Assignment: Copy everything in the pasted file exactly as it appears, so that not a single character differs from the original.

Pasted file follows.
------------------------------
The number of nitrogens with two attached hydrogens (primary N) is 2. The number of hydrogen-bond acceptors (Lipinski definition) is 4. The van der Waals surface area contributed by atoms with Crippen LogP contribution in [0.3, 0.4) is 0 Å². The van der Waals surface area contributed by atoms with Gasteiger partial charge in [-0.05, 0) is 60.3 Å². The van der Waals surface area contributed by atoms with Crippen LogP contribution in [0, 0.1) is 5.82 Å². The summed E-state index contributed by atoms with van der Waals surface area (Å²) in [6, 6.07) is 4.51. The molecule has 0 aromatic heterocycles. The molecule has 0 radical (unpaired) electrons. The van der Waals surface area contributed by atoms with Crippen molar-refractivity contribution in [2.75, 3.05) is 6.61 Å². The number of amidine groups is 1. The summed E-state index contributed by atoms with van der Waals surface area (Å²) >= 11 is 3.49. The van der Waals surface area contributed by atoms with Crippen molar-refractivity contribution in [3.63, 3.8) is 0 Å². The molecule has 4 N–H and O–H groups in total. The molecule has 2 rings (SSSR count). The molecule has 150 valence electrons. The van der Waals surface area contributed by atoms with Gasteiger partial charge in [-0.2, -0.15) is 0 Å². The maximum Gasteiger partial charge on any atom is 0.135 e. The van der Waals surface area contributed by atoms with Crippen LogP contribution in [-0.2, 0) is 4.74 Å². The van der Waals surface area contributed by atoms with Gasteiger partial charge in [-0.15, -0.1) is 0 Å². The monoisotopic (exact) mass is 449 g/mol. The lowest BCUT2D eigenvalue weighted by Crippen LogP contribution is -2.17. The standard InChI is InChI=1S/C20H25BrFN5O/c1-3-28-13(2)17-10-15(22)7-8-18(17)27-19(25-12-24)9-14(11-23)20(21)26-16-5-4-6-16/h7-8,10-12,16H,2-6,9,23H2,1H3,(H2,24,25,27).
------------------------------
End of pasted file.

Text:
The number of nitrogens with two attached hydrogens (primary N) is 2. The number of hydrogen-bond acceptors (Lipinski definition) is 4. The van der Waals surface area contributed by atoms with Crippen LogP contribution in [0.3, 0.4) is 0 Å². The van der Waals surface area contributed by atoms with Gasteiger partial charge in [-0.05, 0) is 60.3 Å². The van der Waals surface area contributed by atoms with Crippen LogP contribution in [0, 0.1) is 5.82 Å². The summed E-state index contributed by atoms with van der Waals surface area (Å²) in [6, 6.07) is 4.51. The molecule has 0 aromatic heterocycles. The molecule has 0 radical (unpaired) electrons. The van der Waals surface area contributed by atoms with Crippen molar-refractivity contribution in [2.75, 3.05) is 6.61 Å². The number of amidine groups is 1. The summed E-state index contributed by atoms with van der Waals surface area (Å²) >= 11 is 3.49. The van der Waals surface area contributed by atoms with Crippen molar-refractivity contribution in [3.63, 3.8) is 0 Å². The molecule has 4 N–H and O–H groups in total. The molecule has 2 rings (SSSR count). The molecule has 150 valence electrons. The van der Waals surface area contributed by atoms with Gasteiger partial charge in [-0.2, -0.15) is 0 Å². The maximum Gasteiger partial charge on any atom is 0.135 e. The van der Waals surface area contributed by atoms with Crippen LogP contribution in [-0.2, 0) is 4.74 Å². The van der Waals surface area contributed by atoms with Gasteiger partial charge in [-0.15, -0.1) is 0 Å². The monoisotopic (exact) mass is 449 g/mol. The lowest BCUT2D eigenvalue weighted by Crippen LogP contribution is -2.17. The standard InChI is InChI=1S/C20H25BrFN5O/c1-3-28-13(2)17-10-15(22)7-8-18(17)27-19(25-12-24)9-14(11-23)20(21)26-16-5-4-6-16/h7-8,10-12,16H,2-6,9,23H2,1H3,(H2,24,25,27).